In 1996 Sony gave me 90k to record an album and another 90k to be me. My manager and I had a thing about multiple of nines. That’s why we went for 180k rather than 200k. We made a similar deal with the publisher. Nine is still my favourite number. I hate even numbers. Four being the worst of a bad bunch.
Sony gave me a house and bought me a recording studio. In my bedroom was a 24 track recording studio. I fed the wires down the chimney to the living room below, and covered the walls in thick curtains to keep the noise form spilling out onto the street. At night I sang my lead vocals with the company of the red flashing record light and the green lights of the compressors. I needed the confidence to be vulnerable, and I only had that kind of confidence when I was alone.
I called my microphones ears and had a lot of them. Each vocal was sung into a different one. I was obsessed with getting a warm full fat sound for the acoustic guitars. The album was recorded in 8 weeks, mixed at Olympic Studios – by Jeremy Wheatley who’d been trained under one of my favourite mixers, Mark Spike Spent – then released a few months later.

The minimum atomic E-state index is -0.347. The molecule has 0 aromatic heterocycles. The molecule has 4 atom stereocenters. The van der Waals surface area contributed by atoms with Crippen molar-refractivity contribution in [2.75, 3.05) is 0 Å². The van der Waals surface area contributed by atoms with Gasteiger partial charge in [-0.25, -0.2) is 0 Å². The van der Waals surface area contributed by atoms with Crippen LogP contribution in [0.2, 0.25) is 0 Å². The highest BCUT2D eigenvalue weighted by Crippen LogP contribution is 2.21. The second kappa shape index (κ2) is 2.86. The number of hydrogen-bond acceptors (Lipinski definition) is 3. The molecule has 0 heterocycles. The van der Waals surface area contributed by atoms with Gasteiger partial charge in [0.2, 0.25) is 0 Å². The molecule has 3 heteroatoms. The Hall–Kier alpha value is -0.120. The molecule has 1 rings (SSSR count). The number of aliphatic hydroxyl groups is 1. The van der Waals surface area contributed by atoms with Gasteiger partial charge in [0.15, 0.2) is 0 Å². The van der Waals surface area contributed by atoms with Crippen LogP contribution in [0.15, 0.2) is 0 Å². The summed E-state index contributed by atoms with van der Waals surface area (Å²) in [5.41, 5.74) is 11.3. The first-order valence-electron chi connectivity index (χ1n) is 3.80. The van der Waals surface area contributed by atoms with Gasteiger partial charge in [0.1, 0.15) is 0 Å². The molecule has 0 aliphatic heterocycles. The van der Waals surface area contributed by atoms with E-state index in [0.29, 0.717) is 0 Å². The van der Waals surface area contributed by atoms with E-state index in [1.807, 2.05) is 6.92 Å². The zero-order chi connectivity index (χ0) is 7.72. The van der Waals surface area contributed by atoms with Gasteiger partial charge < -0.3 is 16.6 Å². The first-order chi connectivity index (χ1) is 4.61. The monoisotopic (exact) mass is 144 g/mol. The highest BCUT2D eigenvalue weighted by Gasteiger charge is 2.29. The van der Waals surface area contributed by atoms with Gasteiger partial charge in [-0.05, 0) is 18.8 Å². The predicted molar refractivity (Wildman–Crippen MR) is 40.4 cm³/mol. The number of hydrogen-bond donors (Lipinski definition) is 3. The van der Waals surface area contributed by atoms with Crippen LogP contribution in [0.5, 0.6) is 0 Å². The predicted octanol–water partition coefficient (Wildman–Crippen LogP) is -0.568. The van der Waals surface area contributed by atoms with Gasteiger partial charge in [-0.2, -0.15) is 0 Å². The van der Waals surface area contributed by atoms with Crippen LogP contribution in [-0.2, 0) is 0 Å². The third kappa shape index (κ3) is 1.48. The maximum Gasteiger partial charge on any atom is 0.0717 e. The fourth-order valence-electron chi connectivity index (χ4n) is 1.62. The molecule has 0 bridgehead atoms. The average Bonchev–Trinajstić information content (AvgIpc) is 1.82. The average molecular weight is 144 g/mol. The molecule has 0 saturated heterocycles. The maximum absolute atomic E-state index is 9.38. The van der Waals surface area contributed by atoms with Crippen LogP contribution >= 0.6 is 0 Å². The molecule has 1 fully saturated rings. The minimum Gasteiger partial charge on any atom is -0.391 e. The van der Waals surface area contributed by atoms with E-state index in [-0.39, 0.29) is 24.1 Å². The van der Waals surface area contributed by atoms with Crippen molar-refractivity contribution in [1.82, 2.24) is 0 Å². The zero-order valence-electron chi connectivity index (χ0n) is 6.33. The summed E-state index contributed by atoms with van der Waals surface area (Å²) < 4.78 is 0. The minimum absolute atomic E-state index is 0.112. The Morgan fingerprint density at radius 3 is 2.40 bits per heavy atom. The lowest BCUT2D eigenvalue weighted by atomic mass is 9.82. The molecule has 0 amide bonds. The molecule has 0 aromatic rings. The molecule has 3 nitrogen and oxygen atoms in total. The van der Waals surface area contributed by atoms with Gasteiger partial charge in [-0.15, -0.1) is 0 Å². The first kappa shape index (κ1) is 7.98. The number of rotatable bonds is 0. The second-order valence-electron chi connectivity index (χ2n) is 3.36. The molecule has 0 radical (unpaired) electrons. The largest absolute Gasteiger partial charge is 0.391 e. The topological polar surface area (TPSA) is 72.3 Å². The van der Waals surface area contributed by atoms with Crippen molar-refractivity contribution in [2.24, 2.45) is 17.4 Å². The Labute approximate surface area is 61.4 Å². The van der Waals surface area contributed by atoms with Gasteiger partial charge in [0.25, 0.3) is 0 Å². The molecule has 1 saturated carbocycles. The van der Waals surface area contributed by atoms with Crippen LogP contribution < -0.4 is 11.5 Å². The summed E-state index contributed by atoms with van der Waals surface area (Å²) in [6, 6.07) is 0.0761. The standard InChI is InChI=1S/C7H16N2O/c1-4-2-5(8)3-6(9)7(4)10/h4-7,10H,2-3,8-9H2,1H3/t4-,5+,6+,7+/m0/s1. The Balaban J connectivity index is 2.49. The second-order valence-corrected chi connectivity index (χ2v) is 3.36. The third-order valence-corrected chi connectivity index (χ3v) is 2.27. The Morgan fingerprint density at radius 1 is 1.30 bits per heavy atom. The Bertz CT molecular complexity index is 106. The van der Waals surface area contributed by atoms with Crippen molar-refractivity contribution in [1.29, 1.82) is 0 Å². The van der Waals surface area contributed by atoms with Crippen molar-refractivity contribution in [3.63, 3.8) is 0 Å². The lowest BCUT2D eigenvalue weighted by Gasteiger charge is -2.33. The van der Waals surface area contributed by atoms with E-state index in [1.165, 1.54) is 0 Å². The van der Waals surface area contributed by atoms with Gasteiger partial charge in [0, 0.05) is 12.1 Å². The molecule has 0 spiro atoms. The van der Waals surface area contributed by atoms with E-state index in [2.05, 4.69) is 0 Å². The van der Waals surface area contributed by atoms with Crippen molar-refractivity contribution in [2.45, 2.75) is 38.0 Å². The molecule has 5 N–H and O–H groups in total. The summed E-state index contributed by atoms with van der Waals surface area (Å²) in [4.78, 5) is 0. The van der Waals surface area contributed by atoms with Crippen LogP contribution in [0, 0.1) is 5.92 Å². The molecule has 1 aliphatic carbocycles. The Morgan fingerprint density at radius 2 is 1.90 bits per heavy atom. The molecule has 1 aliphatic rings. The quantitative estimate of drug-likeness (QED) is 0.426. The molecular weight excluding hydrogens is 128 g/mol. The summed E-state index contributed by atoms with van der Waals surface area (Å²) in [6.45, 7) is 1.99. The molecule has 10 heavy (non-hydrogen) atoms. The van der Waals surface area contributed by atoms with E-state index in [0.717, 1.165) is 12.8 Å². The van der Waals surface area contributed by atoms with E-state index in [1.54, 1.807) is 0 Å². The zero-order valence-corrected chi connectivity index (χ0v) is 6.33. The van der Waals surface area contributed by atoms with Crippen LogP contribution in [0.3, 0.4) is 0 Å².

It was unusual for a company as big as Sony to give an artist so much artistic freedom. At the time I was told that I had more artistic freedom than Michael Jackson. This was told to me in a “it shouldn’t really happen kind of way, don’t quite know how you slipped under the radar.” kind of way.
Then the predictable story began. Mike Sault, the man who had signed me, left to work for a publishing company. No one knew what to do with me. I was taken out for lunches in Soho with potential new A&R men. The one I liked was Rob Stringer. But he was too busy running his label and looking after the Manics. Also, I don’t think that girl’s music interested him. My art director, who had become my good friend, said, “Let’s face it, they’re all a bunch of idiots,” He was referring to the marketing woman who stroked the cardboard cover of my single and said it reminded her of pubic hair, and when she asked me what I was going to wear for my video, and I replied “Jeans,” looked horrified and said, “Pop stars don’t wear jeans.”
I wanted to be free and creative and I thought that’s what music was and when I realised it wasn’t I felt as if I’d walked into the wrong room. I realised the music business wasn’t so much about making music but about being strategic and clever. And I wasn’t clever. I was embarrassingly naive. I’d expected the Sony offices to be a creative space with pianos and paintings. I couldn’t understand why it looked like an insurance office. I think it was only when I was standing in amongst the grey drabness that I understood why the most successful artists are the ones who can’t really sing.